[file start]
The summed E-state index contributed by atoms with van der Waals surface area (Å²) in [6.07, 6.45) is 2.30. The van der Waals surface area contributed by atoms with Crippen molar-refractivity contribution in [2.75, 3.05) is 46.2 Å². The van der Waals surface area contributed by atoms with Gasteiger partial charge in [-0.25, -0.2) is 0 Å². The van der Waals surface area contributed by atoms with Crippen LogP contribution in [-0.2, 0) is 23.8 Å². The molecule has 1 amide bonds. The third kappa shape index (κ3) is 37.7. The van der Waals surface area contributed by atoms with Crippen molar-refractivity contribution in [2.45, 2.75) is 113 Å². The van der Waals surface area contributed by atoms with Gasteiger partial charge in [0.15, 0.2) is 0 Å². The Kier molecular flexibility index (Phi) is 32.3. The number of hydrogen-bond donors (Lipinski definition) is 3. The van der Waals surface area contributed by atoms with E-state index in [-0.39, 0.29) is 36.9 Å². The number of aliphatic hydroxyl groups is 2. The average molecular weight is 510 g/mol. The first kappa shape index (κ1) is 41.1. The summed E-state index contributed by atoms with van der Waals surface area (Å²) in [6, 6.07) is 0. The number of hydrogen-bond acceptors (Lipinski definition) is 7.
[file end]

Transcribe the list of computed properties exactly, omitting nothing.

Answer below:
The summed E-state index contributed by atoms with van der Waals surface area (Å²) in [6.07, 6.45) is 2.30. The van der Waals surface area contributed by atoms with Crippen molar-refractivity contribution in [2.75, 3.05) is 46.2 Å². The van der Waals surface area contributed by atoms with Gasteiger partial charge in [-0.25, -0.2) is 0 Å². The van der Waals surface area contributed by atoms with Crippen LogP contribution in [-0.2, 0) is 23.8 Å². The molecule has 1 amide bonds. The third kappa shape index (κ3) is 37.7. The van der Waals surface area contributed by atoms with Crippen molar-refractivity contribution in [2.45, 2.75) is 113 Å². The van der Waals surface area contributed by atoms with Gasteiger partial charge in [0.15, 0.2) is 0 Å². The Kier molecular flexibility index (Phi) is 32.3. The number of hydrogen-bond donors (Lipinski definition) is 3. The van der Waals surface area contributed by atoms with E-state index in [-0.39, 0.29) is 36.9 Å². The number of aliphatic hydroxyl groups is 2. The average molecular weight is 510 g/mol. The first kappa shape index (κ1) is 41.1. The summed E-state index contributed by atoms with van der Waals surface area (Å²) in [6, 6.07) is 0. The number of hydrogen-bond acceptors (Lipinski definition) is 7.